The search of nearly 18,000 fire-ravaged structures has not settled the question of why nearly 200 people remain on the list of the missing.

Search teams that rushed to northern California after fire leveled entire towns have completed their work, having checked every burned building in the fire zone for human remains, the authorities said Thursday (Nov. 29).

But the search of nearly 18,000 fire-ravaged structures — everything from homes, churches, stores and garden sheds — has not resolved the question of why nearly 200 people remain on the list of the missing, according to The New York Times.

It is possible that the death toll, which stands at 88, will rise, if some remains were overlooked or are found later in forests or other areas that were not searched.

Sheriff Kory L. Honea, of Butte County, who led the search, said Thursday that he was “very optimistic” that people currently listed as unaccounted for would be found alive and that the death toll was close to final.

“Given the due diligence that was done with regard to the search for human remains in the affected area, I am very hopeful that we won’t see any kind of increase,” he said.

The fire, which ignited Nov. 8 and destroyed 13,696 homes in and around the town of Paradise, north of Sacramento, is by far the most destructive in California history.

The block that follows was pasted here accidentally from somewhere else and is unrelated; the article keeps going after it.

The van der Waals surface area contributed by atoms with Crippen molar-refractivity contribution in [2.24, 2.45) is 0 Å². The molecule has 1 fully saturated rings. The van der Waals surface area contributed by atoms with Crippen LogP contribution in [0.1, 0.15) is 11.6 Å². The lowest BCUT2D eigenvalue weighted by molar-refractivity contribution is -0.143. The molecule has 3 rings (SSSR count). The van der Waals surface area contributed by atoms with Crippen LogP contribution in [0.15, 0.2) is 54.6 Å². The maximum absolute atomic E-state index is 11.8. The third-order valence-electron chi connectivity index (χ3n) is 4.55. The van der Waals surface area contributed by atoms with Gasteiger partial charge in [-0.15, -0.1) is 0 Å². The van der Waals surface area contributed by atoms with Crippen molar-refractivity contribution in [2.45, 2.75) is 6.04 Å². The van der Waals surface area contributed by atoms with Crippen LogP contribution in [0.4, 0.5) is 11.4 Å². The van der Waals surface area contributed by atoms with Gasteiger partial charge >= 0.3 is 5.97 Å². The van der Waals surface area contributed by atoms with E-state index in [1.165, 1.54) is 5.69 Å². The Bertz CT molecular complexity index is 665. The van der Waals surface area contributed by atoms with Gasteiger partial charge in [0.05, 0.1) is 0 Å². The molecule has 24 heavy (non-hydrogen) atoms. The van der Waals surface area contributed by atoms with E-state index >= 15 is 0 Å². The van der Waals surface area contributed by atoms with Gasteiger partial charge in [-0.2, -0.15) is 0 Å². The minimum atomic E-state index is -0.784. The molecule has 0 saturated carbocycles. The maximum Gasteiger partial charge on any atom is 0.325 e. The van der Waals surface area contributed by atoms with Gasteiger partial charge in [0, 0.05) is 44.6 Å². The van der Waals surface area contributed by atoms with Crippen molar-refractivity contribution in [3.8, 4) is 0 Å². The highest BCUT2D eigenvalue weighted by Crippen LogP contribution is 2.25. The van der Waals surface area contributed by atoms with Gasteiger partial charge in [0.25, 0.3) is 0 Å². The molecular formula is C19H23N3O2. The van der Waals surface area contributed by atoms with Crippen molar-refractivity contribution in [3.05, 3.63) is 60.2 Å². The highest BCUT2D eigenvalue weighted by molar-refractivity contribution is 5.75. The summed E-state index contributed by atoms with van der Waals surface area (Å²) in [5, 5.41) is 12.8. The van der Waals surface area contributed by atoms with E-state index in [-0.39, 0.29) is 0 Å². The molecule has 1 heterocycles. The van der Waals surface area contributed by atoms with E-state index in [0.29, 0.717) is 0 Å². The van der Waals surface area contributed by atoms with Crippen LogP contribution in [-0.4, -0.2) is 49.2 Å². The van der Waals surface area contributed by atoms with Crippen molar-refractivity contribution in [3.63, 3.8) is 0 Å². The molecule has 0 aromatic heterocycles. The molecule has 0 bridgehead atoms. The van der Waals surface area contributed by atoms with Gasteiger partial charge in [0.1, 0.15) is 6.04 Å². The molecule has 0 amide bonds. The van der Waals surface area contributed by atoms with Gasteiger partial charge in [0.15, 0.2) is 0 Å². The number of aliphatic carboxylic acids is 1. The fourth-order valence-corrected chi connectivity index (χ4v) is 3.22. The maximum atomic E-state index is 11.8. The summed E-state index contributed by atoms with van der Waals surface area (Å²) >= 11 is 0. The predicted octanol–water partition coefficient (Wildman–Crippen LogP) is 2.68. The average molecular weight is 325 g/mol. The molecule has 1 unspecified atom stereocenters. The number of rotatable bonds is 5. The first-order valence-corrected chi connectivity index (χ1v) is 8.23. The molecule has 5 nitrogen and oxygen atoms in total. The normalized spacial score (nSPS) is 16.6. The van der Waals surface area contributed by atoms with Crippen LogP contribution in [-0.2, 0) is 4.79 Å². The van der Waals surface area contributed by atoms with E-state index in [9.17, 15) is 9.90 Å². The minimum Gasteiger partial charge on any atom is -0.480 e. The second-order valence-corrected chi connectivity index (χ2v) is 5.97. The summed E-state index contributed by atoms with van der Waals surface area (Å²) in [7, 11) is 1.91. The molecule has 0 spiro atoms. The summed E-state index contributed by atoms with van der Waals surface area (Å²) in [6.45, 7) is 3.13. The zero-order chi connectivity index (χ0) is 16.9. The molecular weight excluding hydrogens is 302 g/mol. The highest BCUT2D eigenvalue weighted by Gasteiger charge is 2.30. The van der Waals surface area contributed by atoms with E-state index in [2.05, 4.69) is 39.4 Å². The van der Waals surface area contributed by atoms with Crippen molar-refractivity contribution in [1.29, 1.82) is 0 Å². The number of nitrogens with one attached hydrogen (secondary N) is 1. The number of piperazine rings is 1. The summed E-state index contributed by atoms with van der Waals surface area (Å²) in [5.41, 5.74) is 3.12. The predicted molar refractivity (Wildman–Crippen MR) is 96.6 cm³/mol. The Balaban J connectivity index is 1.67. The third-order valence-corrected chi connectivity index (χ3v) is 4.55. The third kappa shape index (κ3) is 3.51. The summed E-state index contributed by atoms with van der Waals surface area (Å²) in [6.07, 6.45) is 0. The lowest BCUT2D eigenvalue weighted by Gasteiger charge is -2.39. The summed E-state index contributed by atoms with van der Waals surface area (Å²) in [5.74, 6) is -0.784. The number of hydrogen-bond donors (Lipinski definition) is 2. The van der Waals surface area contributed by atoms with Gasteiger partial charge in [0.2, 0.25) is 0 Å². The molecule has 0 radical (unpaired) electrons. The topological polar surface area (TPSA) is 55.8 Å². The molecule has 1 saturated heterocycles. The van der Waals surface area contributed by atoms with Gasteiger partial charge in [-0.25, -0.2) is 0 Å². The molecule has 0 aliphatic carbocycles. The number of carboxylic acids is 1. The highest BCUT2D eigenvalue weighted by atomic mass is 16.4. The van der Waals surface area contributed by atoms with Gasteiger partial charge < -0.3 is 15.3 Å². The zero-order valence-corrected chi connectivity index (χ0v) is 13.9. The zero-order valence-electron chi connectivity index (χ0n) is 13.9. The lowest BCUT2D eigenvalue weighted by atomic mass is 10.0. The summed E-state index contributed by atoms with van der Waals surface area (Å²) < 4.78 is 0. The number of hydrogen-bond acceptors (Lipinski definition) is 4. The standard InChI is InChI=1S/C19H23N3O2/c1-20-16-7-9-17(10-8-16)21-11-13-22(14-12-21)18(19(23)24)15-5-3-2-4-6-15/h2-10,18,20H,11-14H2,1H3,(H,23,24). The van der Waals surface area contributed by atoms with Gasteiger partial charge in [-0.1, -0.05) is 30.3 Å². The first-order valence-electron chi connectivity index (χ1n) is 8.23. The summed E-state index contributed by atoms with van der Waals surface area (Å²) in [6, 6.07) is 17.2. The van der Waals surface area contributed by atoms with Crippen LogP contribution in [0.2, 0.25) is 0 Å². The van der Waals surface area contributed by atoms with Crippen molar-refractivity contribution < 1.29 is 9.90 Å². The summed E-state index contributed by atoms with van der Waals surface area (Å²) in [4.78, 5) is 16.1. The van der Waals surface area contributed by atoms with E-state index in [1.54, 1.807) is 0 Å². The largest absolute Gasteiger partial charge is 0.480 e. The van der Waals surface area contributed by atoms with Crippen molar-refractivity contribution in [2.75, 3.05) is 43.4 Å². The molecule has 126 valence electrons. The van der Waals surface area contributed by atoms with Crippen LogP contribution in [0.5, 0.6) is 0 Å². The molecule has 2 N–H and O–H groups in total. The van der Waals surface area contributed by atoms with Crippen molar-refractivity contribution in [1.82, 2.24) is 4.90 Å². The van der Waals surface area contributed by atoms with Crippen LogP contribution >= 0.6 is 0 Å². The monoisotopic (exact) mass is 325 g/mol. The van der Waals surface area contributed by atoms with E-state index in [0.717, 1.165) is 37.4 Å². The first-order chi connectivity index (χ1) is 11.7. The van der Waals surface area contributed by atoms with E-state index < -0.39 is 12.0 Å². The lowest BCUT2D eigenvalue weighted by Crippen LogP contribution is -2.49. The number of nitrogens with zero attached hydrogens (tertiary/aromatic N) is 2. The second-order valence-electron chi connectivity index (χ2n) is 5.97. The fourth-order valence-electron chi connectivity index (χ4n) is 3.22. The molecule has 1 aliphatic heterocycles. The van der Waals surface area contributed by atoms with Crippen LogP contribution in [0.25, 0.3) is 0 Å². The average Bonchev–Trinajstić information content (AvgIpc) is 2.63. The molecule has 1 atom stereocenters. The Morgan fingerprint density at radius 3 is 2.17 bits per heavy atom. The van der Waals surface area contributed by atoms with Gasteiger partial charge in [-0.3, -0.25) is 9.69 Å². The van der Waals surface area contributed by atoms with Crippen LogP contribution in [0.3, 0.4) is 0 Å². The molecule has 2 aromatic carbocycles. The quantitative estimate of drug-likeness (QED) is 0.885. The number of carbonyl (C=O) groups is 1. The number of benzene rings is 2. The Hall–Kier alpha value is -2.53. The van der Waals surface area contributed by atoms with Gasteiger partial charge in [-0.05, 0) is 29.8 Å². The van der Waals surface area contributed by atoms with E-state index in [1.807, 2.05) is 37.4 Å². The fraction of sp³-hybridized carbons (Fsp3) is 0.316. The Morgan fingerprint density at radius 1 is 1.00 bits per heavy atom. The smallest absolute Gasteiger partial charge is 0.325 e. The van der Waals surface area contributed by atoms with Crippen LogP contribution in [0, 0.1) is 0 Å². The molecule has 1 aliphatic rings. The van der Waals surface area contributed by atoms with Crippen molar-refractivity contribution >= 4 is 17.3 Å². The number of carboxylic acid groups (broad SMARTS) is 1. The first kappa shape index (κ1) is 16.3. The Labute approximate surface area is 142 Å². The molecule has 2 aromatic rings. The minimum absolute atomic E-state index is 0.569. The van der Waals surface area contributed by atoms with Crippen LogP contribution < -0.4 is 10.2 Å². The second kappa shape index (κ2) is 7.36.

Last year, it took months to find the more than 2,200 people unaccounted for in Sonoma County after the fires incinerated thousands of homes.. The death toll in Sonoma from that fire was finalized at 24.

The town of Paradise, which had a population of 27,000, has remained evacuated since the fire. But Sheriff Honea said Wednesday that he would allow residents to return in phases starting early next week. Inclement weather could complicate the repopulation of the area, which was under a flash flood warning on Thursday. Officials have feared that heavy rains could trigger mudslides in fire-scarred forests.

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